… “record” means any form of record that contains personal information for which there is a reasonable expectation of privacy and includes, without limiting the generality of the foregoing, medical, psychiatric, therapeutic, counselling, education, employment, child welfare, adoption and social services records, personal journals and diaries, and records containing personal information the production or disclosure of which is protected by any other Act of Parliament or a provincial legislature, but does not include records made by persons responsible for the investigation or prosecution of the offence.
National SATU Guidelines Development Group, Recent Rape/Sexual Assault National Guidelines on Referral and Forensic Clinical Examination in Ireland (2010). These guidelines are a resource for law enforcement, health, psycho-social and related service providers and aim to further promote interagency coordination in responding to survivors of sexual assault. They include reference pages for responding to cases of sexual assault and rape; the referral process for Sexual Assault Treatment Units; contact information for Treatment Units; and a guide on preserving forensic evidence. The resource also includes detailed guidance for receiving and responding to survivors of sexual violence, including referring and following-up on cases, with specific sections for police, forensic examiners, forensic laboratories, as well as general practitioners. Available in English.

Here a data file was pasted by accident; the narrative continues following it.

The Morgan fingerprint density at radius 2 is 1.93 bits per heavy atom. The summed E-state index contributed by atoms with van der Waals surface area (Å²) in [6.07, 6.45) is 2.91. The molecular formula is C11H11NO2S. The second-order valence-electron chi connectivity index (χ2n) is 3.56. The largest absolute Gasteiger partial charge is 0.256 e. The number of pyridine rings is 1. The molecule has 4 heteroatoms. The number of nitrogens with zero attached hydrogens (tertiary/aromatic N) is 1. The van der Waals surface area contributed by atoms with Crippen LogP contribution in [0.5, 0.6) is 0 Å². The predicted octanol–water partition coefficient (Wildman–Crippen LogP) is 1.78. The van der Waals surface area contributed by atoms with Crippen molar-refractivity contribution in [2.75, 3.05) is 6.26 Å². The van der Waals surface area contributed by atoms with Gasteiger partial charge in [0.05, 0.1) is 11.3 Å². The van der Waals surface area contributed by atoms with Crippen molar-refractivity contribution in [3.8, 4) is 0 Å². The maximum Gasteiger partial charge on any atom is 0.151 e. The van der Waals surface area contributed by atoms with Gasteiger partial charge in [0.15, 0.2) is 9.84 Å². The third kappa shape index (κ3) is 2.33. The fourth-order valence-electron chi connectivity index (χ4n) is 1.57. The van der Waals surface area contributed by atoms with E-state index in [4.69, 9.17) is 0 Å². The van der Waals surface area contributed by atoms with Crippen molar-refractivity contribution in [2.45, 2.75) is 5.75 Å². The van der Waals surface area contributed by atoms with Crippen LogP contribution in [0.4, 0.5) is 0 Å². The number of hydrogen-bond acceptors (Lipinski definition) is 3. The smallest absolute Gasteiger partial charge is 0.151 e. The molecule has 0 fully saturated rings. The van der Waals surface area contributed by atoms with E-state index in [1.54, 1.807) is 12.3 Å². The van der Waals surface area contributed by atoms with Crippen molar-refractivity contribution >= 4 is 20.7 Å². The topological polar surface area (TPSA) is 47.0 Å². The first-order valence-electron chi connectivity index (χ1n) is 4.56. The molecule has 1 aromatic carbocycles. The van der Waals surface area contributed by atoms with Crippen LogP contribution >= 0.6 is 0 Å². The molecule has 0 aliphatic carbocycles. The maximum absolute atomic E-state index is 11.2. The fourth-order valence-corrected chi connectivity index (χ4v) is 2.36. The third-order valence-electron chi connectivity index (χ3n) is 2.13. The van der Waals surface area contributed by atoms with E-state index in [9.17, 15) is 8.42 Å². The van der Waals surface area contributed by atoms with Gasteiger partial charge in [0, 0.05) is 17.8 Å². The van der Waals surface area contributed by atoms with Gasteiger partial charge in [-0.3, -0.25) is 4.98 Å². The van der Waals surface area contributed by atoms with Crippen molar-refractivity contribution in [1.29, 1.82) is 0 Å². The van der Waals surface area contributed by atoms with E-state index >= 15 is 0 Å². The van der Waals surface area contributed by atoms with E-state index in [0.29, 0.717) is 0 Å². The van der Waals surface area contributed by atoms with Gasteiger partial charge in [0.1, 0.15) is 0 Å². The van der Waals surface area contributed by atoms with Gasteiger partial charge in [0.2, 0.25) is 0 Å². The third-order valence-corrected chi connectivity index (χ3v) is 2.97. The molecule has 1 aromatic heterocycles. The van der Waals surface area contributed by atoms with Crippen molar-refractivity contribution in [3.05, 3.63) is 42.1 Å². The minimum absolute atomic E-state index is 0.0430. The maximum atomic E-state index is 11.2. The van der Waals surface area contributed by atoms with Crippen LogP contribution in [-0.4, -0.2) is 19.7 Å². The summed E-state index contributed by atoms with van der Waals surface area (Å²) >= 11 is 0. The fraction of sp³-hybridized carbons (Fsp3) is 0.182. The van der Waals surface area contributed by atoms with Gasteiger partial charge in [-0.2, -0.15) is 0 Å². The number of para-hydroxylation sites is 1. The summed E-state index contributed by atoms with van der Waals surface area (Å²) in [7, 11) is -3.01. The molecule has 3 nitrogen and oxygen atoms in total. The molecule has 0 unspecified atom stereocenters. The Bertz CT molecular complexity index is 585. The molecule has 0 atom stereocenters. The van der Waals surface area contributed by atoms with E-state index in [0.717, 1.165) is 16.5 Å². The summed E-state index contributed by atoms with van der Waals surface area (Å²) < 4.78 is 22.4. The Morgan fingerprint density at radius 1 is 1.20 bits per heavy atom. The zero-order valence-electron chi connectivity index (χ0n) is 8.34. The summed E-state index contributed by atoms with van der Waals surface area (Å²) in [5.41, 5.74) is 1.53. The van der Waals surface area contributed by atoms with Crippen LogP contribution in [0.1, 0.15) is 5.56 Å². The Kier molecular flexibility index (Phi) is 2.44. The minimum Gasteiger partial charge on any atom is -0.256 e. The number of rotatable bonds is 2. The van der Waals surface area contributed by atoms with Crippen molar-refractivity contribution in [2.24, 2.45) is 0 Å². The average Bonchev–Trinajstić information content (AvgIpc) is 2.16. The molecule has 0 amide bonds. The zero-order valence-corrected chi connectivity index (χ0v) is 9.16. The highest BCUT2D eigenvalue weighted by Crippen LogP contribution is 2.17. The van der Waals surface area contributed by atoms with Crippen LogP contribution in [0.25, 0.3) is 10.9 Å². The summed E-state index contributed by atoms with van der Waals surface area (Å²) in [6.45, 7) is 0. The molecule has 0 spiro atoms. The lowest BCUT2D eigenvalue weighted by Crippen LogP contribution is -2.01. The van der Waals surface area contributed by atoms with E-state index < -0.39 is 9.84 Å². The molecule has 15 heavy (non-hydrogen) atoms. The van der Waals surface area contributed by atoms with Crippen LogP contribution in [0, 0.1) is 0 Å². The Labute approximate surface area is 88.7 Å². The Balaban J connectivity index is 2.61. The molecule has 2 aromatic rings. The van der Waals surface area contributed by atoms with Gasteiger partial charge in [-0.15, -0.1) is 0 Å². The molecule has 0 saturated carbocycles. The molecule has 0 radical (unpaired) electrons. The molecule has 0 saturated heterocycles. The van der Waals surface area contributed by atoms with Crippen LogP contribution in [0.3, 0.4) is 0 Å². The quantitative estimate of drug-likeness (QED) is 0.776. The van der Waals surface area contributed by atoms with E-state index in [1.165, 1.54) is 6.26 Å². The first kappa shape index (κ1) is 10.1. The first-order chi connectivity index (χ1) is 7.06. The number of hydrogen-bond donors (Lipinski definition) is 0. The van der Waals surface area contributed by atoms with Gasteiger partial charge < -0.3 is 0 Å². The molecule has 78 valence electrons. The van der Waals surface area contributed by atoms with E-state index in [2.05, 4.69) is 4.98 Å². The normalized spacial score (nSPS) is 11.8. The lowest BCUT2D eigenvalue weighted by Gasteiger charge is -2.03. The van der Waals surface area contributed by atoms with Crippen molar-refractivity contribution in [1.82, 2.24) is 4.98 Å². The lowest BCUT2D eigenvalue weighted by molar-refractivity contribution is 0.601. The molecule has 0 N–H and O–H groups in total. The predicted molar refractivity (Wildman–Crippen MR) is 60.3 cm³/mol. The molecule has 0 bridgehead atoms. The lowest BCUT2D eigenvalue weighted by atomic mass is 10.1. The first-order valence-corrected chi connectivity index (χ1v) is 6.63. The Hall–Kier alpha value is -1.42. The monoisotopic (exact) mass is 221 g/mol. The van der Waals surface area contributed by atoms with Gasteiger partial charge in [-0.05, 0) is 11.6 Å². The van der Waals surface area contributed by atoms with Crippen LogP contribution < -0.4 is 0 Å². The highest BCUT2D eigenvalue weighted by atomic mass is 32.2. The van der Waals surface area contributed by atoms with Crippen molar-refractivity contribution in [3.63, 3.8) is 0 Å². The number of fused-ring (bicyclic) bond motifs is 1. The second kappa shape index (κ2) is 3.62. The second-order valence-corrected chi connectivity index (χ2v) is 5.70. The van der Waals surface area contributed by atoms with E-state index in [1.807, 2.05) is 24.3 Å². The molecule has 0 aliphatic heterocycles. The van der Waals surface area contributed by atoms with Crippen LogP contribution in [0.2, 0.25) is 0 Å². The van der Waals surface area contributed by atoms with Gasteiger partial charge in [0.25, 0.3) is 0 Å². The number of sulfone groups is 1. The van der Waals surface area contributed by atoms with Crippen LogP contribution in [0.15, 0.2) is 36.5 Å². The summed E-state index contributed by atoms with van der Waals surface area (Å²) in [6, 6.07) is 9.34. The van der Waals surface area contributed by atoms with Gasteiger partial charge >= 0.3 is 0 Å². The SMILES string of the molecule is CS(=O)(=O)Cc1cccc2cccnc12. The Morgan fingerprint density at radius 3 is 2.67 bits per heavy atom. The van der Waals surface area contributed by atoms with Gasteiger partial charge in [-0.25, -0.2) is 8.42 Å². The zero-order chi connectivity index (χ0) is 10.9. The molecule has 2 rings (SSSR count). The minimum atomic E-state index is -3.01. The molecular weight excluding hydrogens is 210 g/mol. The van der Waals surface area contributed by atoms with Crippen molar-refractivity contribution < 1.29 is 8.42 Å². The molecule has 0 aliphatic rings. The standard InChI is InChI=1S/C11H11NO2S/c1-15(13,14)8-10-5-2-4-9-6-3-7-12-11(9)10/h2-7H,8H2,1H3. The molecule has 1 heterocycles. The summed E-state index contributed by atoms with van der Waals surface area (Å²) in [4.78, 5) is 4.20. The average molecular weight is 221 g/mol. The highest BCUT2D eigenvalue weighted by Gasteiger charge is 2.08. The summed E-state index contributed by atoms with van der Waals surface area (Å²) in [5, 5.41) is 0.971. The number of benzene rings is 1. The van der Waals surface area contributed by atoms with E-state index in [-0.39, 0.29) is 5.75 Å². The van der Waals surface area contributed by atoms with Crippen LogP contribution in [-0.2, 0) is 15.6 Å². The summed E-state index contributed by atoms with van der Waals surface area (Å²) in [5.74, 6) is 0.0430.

United States Department of Justice Office on Violence Against Women, A National Protocol for Sexual Assault Medical Forensic Examinations: Adults/Adolescents (Second Edition, 2013) establishes guidelines for forensic medical examinations in sexual assault cases. The guidelines support a coordinated community response that places the victim’s physical and emotional needs over the needs of the criminal justice system. They offer detailed recommendations on equipment needed and methods for best evidence collection. The guidelines also state that voluntary use of alcohol or drugs “should not diminish the perceived seriousness of the assault.” Available in English.
CASE STUDY: Human Rights Watch Report: Testing Justice: The Rape Kit Backlog in Los Angeles City and County
In 2009, Human Rights Watch released the report Testing Justice: The Rape Kit Backlog in Los Angeles City and County. The report found that, as of March 1, 2009, there were over 12,000 untested rape kits in storage facilities in these locations. Rape kits are comprised of evidence which is carefully collected from the victim when the rape is reported: DNA from every part of the victim’s body touched by the rapist; photographs of injuries, including magnified photographs of tears or other injuries to the victim’s genital area; fingernail scrapings; and blood and urine samples. This evidence is sealed into a large envelope and stored with police. The evidence from the kits may not only identify the assailant, it may corroborate future testimony about the assault, or connect the assailant to other victims.